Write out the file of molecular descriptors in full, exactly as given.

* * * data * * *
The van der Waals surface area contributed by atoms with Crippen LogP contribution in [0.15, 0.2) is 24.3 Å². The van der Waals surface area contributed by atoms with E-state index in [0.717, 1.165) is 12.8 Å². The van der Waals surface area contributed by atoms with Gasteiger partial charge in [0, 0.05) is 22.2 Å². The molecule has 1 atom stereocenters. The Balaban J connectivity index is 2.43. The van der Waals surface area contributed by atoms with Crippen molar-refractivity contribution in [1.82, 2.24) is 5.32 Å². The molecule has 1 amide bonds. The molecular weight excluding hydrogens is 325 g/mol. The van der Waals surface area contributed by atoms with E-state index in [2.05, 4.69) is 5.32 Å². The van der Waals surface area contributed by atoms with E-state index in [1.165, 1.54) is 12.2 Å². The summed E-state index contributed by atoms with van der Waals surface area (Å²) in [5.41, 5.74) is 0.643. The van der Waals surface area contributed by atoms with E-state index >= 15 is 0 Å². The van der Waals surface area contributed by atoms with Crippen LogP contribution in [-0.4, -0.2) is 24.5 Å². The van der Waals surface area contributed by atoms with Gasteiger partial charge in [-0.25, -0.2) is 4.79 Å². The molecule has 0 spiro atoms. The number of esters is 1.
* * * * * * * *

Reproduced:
The van der Waals surface area contributed by atoms with Crippen LogP contribution in [0.15, 0.2) is 24.3 Å². The van der Waals surface area contributed by atoms with E-state index in [0.717, 1.165) is 12.8 Å². The van der Waals surface area contributed by atoms with Gasteiger partial charge in [0, 0.05) is 22.2 Å². The molecule has 1 atom stereocenters. The Balaban J connectivity index is 2.43. The van der Waals surface area contributed by atoms with Crippen molar-refractivity contribution in [1.82, 2.24) is 5.32 Å². The molecule has 1 amide bonds. The molecular weight excluding hydrogens is 325 g/mol. The van der Waals surface area contributed by atoms with E-state index in [2.05, 4.69) is 5.32 Å². The van der Waals surface area contributed by atoms with E-state index in [1.165, 1.54) is 12.2 Å². The summed E-state index contributed by atoms with van der Waals surface area (Å²) in [5.41, 5.74) is 0.643. The van der Waals surface area contributed by atoms with E-state index >= 15 is 0 Å². The van der Waals surface area contributed by atoms with Crippen LogP contribution in [-0.4, -0.2) is 24.5 Å². The van der Waals surface area contributed by atoms with Gasteiger partial charge in [-0.25, -0.2) is 4.79 Å². The molecule has 0 spiro atoms. The number of esters is 1.